One can learn a lot by traveling. Business travel in particular gives us a chance to get out of our familiar surroundings and observe how other cities and regions “do it.” Paying attention to a city’s character and function is always interesting. Does the city or region have a sense of renewal, growth and progress? Is the area clean? Does it seem to be well managed? Do its systems seem to work? What are the people like and how do they seem to interact in their own world?

Last month, for the first time ever, the Association of Chamber of Commerce Executives held its annual conference outside the U.S. in Montreal, Quebec, just 90 miles north of Vermont in Canada. I arrived in Montreal after midnight. The customs facility was crowded and the process was slow. The place looked like the U.N., with people from all over the world arriving for business, pleasure or simply returning home. I lost track of the number of languages I heard at the airport. A customs official asked me to state my reason for being in Canada.  “I am attending a conference,” I said. “Are you only attending or are you speaking?” was his reply. “Attending,” I said, adding, “Why do you ask?” The customs agent then told me that I would have to have a government permit if I were speaking. (That one still has me puzzled. Must be a tax thing.)

Lines for cabs were long. It was about 2 a.m. when I arrived at the Embassy Suites Hotel only to find my reservation had been screwed up and there were no vacancies. Cue customer service. The desk clerk made some phone calls and found me a room just three blocks away at a competitor. Nice.

The next morning I had the chance to really experience Montreal and its people. Montreal is about as cosmopolitan as any city on the planet. The skyline is dotted with construction cranes. The entire population of residents all seemed to be bilingual and accustomed to shifting from French to English and back again depending on the situation. Despite its generally laid back culture, people scurried about as though they were always on important missions. French heritage is evident in art, culture and architecture.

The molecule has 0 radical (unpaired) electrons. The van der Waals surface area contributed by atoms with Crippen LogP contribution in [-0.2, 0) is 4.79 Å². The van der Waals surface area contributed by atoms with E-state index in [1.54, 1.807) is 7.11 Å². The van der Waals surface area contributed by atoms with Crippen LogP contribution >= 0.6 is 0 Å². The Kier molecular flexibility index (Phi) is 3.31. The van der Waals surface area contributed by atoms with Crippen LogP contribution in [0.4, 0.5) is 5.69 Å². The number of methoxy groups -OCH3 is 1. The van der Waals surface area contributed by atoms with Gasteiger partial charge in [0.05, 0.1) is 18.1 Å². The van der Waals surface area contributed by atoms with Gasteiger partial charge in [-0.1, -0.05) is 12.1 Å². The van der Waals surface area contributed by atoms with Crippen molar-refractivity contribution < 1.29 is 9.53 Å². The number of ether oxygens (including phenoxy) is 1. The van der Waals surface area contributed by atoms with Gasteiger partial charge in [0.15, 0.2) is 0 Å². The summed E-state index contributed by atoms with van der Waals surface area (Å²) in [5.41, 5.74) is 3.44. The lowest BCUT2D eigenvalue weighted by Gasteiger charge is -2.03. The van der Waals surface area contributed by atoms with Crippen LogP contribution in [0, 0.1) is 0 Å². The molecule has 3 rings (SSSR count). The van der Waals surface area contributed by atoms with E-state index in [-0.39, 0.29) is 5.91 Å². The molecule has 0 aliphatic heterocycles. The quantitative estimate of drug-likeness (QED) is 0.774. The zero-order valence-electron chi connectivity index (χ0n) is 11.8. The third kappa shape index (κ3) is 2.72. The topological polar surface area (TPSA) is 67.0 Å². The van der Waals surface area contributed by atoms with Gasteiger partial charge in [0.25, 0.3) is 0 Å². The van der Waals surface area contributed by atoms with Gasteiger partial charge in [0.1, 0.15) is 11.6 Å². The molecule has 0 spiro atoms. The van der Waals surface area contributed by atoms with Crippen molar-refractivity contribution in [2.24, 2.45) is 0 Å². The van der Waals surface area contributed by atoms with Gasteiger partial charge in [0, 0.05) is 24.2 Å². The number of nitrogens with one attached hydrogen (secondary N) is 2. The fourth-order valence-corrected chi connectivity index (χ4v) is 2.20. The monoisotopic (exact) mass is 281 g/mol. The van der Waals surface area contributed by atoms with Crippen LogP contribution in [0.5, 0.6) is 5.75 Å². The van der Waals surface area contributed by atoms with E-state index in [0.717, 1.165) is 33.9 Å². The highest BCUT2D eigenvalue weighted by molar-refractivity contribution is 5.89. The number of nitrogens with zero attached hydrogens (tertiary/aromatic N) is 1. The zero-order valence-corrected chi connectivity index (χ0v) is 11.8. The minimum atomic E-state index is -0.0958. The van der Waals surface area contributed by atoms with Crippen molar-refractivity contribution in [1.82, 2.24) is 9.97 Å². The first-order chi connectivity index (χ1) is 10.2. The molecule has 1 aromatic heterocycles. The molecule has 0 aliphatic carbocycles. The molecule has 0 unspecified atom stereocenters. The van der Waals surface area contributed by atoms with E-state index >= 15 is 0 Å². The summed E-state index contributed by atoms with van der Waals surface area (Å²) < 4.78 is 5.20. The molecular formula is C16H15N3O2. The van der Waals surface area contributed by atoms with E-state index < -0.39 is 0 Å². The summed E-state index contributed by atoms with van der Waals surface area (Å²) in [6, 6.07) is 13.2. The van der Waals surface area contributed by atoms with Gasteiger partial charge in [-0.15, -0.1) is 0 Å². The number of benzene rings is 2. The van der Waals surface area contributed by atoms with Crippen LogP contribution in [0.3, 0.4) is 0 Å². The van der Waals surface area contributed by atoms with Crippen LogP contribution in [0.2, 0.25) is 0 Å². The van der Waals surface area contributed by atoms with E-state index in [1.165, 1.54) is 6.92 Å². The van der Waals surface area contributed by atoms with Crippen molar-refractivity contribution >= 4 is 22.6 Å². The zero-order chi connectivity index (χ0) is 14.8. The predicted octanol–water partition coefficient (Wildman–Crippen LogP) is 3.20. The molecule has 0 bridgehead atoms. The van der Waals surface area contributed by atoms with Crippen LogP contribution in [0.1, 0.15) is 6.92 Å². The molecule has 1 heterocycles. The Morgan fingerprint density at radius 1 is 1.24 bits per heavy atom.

At one of the conference sessions reserved for chamber CEOs from metro areas, we were treated to a visit from the mayor of Montreal, Denis Coderre. Mayor Coderre is from Canada’s Liberal Party and has an MBA. The guy shot from the cuff for almost an hour telling us about his city and his leadership philosophies.

 Since this was my first-ever visit to Montreal, I listened intently as Mayor Coderre described how Montreal “does it.” The guy clearly understands the relationship between growing the local economy and being able to move his city in the right direction. He talked about contemporary political topics including income inequality. The quote of the day was when he said, “To share wealth you first have to create it.” Right on.

In another part of his unscripted informal visit with us, he emphasized the importance of having a “metropolitan strategy” — everyone working together. To underscore his belief about teamwork, Mayor Coderre invoked an African saying — “Alone we can go faster. Together we can go further.” I like this guy.

At one point the mayor talked about his first months in office. He proudly stated that he had trimmed city government and made it more efficient and responsive to residents. He reduced the number of city directors (department heads) from 15 to four. “If you have to wait several months for a permit, you have a problem,” he said.

Create wealth. Have a metro-wide strategy. Reduce the size of government and make it more responsive. That’s how Montreal “does it”.

The next time you plan a vacation, think about Montreal. And double check your hotel reservation.